While some argue that Facebook and other large tech companies are suppressing or censoring conservative viewpoints, the companies argue they are only taking down “false information.” But how does satire fit in?
Discussion of the future of libraries so often focuses on subscription access and inviting study spaces or makerspaces, but the problem of digital preservation looms in the background. Who should preserve digital content? Which digital content should be preserved? By whom? What happens if this information is not preserved?
I suspect we will see more and more options to customize medical care and health efforts based on our DNA and other medical data, and we should carefully consider the potential privacy implications of these efforts, especially when they occur outside of the sanctity of a doctor’s office and are driven by a company who may have interests beyond our health. As I like to prompt my students to think about, what is the value of this information – to me and to others? And, given that value, who can/should I share it with?
Even in the US, though, we do allow restraint of the press in rare circumstances – national security is probably the most obvious. And, of course, the government doesn’t always tell us everything. I think most of us can agree that there are at least some circumstances where secrecy is warranted. Was the Tham Luang rescue one of them?
Faculty should not push their opinions on students – or make students feel denigrated for their opinions – but they should encourage students to question and strongly analyze their opinions. That’s part of the point of college.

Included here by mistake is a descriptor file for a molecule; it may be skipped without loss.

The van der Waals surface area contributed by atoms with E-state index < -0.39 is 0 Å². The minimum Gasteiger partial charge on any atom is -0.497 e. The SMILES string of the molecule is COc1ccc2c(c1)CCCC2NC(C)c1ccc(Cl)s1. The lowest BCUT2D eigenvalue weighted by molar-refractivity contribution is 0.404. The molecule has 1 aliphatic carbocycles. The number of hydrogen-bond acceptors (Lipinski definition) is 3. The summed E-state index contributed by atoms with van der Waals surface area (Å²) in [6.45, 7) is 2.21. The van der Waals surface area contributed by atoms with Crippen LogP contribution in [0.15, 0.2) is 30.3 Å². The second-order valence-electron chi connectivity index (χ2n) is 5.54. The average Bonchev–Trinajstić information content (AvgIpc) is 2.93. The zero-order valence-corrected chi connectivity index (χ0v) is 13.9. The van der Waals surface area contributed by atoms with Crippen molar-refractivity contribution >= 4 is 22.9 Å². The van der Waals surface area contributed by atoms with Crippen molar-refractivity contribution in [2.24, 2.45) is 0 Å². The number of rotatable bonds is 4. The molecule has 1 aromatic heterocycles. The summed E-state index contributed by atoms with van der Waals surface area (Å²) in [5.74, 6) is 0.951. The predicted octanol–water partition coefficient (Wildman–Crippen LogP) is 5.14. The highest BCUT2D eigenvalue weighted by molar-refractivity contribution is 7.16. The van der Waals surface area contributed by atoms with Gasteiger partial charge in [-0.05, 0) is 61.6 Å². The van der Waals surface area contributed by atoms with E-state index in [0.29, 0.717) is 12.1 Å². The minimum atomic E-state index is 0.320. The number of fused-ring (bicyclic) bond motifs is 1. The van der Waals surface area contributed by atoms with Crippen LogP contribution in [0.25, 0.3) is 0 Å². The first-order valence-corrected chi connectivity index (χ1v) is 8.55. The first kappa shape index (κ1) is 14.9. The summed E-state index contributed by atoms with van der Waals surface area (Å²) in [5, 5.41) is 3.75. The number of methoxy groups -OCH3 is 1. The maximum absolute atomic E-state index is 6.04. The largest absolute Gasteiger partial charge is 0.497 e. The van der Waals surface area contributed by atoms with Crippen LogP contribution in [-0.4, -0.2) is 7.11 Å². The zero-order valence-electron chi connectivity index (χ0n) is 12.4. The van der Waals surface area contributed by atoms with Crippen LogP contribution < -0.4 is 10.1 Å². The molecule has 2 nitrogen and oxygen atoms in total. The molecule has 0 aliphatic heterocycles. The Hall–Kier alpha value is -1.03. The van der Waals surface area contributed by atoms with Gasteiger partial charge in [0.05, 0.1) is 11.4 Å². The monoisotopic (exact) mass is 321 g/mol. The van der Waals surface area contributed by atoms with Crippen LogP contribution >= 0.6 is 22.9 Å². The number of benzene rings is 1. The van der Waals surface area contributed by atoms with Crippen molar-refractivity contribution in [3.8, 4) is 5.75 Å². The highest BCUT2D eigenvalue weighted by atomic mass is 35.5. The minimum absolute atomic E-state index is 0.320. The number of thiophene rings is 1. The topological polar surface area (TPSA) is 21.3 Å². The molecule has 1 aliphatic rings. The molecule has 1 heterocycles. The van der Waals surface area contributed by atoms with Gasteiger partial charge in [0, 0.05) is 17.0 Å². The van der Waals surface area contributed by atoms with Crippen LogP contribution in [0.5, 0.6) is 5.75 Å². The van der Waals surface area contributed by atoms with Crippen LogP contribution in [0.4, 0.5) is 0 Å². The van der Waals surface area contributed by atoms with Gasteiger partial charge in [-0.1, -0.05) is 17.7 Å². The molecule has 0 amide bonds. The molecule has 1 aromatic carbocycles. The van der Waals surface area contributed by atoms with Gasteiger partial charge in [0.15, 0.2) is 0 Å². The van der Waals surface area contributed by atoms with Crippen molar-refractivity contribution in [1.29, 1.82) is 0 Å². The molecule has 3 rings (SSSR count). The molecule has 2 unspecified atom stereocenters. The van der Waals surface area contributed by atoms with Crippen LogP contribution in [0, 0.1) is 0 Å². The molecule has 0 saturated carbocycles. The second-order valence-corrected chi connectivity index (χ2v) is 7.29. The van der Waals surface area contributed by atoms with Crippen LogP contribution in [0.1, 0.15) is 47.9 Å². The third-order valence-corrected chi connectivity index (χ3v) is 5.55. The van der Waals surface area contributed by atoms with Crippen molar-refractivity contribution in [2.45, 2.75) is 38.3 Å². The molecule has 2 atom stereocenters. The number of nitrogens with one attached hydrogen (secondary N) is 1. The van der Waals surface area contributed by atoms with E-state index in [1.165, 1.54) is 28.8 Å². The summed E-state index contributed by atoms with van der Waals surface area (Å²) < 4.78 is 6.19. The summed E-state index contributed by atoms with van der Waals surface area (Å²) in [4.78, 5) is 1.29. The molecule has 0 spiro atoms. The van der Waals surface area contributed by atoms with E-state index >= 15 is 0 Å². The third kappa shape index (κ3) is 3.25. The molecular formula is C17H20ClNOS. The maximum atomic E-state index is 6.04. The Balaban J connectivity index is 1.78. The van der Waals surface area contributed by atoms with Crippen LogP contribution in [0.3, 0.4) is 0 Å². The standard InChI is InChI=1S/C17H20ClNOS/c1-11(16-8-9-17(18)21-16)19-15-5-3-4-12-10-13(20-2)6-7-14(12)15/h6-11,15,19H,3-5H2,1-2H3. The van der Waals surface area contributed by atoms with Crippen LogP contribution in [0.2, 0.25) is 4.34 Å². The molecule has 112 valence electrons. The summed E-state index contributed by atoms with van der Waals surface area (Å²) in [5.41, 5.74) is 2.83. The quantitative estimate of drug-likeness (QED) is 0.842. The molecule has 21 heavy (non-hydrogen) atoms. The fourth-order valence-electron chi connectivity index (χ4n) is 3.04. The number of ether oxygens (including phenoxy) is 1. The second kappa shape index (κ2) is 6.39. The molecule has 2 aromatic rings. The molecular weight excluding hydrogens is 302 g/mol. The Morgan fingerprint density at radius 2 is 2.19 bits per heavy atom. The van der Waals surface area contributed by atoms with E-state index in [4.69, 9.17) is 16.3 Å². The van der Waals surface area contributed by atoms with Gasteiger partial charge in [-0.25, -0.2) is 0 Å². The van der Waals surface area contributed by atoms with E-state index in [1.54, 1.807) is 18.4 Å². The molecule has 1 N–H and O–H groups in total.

Overall Rosenbloom’s book engaged me intellectually in a way I was not expecting, and still addressed the issue (who the heck makes books made out of human skin?) that got me to pick up the book in the first place. It turned out to be a really interesting lens through which to consider medical ethics, ethics regarding human remains, and collection development ethics all rolled into one unique issue
The progress made by women – and minorities – in the last 100 years clearly shows the important role speech and protest play in our country. Without those marches and those protests, would we have a female Vice President today? I suspect not.
We should consider whether tech companies are taking personalization too far, but we should also resist the urge to embrace that customization to an extent that might inhibit personal growth and evolving perspectives. And we need to continue to make sure the next generation understands the importance of looking at multiple perspectives, especially if it is going to be harder to do so organically as we absorb information.
When it became clear that masks and online education would be a part of fall teaching this year, I know many of us in academia (and education more broadly) discussed potential challenges for accessibility when teaching with a mask. But as an academic librarian who is childless, I didn’t think about the broader potential impacts of mask wearing, or online learning, on children trying to learn early literacy skills.
We want students to become well rounded individuals who can reflect on and learn from their own mistakes; how can we ask them to do that if we cannot/will not do that as a country? It is not a weakness to admit past mistakes and problems. Being able to admit them and learn from them is a strength.